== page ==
Living Planet

with Katie Oxenham

They’re probably hibernating right now, and they’re definitely nothing to be scared of.
There’s too many myths and legends about bats of all kinds and mostly untrue and unkind.
The greatest harm to bats is not knowing  anything about them , and this creates fears and hatred towards them.
Some say, even possible extinction because they’re now regarded as a vulnerable species.
My brother in law has a sheep farm in South Australia and also has been planting plenty of trees on his property.
One day, he was leaning back on his kitchen chair having a morning cuppa when it seemed to squeak unnaturally. He leant forward and tried again, sqea- a- a k?
He turned around to find a microbat was hanging of the chair and he was nearly squashing it.
Being a friendly sort of fella, he put little batkins outside.
Let’s find out a bit more about these little creatures.

It’s not too early to be thinking of what you’re going to net your fruit trees with this spring and summer. If you can put your finger through any of the holes, then that net is dangerous to wildlife, not just bats of any size.
Birds and mammals can get hopelessly entangled in those larger holed nets and cause life threatening damage to their limbs, and wings.
Choose a fine mesh instead and makes sure the net is tied off at the bottom of the tree so they can’t get in from underneath.
Remember without bats that pollinate Australian trees, we’d have no trees and no Koalas.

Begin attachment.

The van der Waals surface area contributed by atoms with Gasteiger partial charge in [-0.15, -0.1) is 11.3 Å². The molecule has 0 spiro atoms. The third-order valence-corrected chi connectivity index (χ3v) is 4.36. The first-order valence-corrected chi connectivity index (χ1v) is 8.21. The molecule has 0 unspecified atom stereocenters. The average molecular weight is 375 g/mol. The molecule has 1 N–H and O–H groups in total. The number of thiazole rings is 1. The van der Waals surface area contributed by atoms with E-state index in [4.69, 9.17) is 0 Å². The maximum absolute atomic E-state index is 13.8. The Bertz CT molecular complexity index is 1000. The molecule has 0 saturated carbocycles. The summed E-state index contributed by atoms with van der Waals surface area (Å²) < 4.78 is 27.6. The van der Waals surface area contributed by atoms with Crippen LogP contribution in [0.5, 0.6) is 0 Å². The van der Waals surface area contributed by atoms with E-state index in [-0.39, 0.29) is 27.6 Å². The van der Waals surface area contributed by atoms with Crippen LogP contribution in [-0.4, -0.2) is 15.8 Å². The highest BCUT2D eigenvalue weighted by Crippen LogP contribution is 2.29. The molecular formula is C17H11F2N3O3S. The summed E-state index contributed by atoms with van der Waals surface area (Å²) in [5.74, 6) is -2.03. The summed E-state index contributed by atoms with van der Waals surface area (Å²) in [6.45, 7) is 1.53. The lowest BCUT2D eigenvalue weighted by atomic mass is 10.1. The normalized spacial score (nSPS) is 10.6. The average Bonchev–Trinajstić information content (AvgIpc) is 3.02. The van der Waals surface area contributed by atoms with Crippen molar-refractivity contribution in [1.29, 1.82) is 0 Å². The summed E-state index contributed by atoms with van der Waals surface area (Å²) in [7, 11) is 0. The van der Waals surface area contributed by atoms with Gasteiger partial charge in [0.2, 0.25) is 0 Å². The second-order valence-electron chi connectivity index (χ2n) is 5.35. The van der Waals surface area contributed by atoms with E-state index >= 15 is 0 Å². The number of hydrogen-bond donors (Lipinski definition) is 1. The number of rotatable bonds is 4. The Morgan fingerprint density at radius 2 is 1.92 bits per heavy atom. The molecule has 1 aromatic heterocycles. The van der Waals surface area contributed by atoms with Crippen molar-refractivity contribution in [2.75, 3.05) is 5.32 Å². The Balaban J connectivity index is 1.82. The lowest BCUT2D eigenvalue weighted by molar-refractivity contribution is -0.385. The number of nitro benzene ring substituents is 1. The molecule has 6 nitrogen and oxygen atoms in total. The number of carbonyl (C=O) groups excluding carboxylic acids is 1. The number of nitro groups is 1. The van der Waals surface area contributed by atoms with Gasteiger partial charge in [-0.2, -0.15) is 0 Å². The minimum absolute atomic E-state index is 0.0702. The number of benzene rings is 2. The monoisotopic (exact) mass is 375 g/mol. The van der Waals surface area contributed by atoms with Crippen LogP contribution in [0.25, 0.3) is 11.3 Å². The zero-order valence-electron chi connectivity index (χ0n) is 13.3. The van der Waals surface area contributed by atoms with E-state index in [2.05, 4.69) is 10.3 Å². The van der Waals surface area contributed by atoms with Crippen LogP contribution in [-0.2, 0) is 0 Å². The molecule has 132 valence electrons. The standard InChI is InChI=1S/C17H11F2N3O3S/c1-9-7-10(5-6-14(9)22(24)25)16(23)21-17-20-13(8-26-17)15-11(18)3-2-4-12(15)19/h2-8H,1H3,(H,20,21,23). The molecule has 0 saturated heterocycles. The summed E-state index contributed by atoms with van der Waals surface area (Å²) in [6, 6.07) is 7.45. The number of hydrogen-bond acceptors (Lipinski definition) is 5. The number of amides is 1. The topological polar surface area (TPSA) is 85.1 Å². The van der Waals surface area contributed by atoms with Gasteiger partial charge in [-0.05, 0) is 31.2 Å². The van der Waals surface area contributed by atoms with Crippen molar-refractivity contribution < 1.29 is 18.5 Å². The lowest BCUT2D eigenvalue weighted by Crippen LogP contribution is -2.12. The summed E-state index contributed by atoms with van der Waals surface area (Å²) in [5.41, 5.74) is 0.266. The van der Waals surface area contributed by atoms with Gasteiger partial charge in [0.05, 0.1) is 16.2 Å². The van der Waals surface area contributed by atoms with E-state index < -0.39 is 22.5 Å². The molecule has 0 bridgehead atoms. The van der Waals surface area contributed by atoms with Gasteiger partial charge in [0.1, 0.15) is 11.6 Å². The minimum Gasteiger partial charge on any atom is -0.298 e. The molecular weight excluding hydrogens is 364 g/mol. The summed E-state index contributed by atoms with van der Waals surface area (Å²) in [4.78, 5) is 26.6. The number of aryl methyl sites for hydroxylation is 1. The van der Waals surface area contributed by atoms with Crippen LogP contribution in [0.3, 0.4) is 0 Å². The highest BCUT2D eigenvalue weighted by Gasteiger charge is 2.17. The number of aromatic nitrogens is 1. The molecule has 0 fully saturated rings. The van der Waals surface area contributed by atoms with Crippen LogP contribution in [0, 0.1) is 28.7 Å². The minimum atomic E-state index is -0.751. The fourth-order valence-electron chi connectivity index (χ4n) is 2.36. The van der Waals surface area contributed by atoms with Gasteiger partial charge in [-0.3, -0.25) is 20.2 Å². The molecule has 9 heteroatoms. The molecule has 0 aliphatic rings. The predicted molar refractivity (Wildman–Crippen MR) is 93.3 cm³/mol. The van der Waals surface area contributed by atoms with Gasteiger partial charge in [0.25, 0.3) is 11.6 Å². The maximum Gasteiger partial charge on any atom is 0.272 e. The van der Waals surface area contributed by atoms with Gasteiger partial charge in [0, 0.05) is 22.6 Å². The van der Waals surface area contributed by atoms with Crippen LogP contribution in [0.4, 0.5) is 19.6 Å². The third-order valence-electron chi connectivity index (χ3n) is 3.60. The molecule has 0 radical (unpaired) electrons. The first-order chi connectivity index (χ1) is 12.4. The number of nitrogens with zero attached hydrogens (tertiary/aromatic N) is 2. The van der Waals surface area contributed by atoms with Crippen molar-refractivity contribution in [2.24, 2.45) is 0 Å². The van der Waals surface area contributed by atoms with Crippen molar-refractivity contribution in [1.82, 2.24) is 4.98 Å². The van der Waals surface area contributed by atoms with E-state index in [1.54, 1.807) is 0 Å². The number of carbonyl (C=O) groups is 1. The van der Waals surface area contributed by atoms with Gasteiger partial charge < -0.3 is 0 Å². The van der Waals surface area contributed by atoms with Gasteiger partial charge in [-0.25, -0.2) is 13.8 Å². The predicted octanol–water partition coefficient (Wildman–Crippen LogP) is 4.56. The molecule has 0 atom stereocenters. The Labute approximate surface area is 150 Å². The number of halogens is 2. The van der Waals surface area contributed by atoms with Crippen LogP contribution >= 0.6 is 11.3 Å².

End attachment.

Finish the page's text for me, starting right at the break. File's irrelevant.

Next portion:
If you do come across a distressed animal, contact your local wildlife service right away, and don’t try to handle the bird or animal.
For more information about Microbats see: www.ausbats.org.au
If you’ve got any questions tree netting, drop us a line. to realworldgardener@gmail.com or by post to 2RRR P.O. Box 644 Gladesville NSW 1675,  or post them on Real World Gardeners facebook page, we’d love to hear from you.

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Real World Gardener is Reviewing Trees in Garden Design

July 1st, 2013

 

REAL WORLD GARDENER Wed. 5pm 2RRR 88.5fm Sydney, streaming live at www.2rrr.org.au and Across Australia on the Community Radio Network. www.realworldgardener.com
Real World Gardener is funded by CBF, Community Broadcasting Foundation.
REALWORLD GARDENER NOW ON FACEBOOK
The complete CRN edition of RWG is available on http://www.cpod.org.au/ , just click on 2RRR to find this week’s edition. The new theme is sung by Harry Hughes from his album Songs of the Garden. You can hear samples of the album from the website www.songsofthegarden.com

Design Elements: Reviewing Trees 


 

What makes a tree a tree? Is it because it has a trunk? How high does it have to be before it’s a tree and not a shrub. After all, don’t we have tree Rhododendrons?Let’s review some of these trees for your garden now….Let’s find out about some of these now?

Trees reduce pollution, noise and provide shade, sometimes even mulch. Although I dare say some of you may be annoyed sometimes with the amount of leaves that fall on the ground.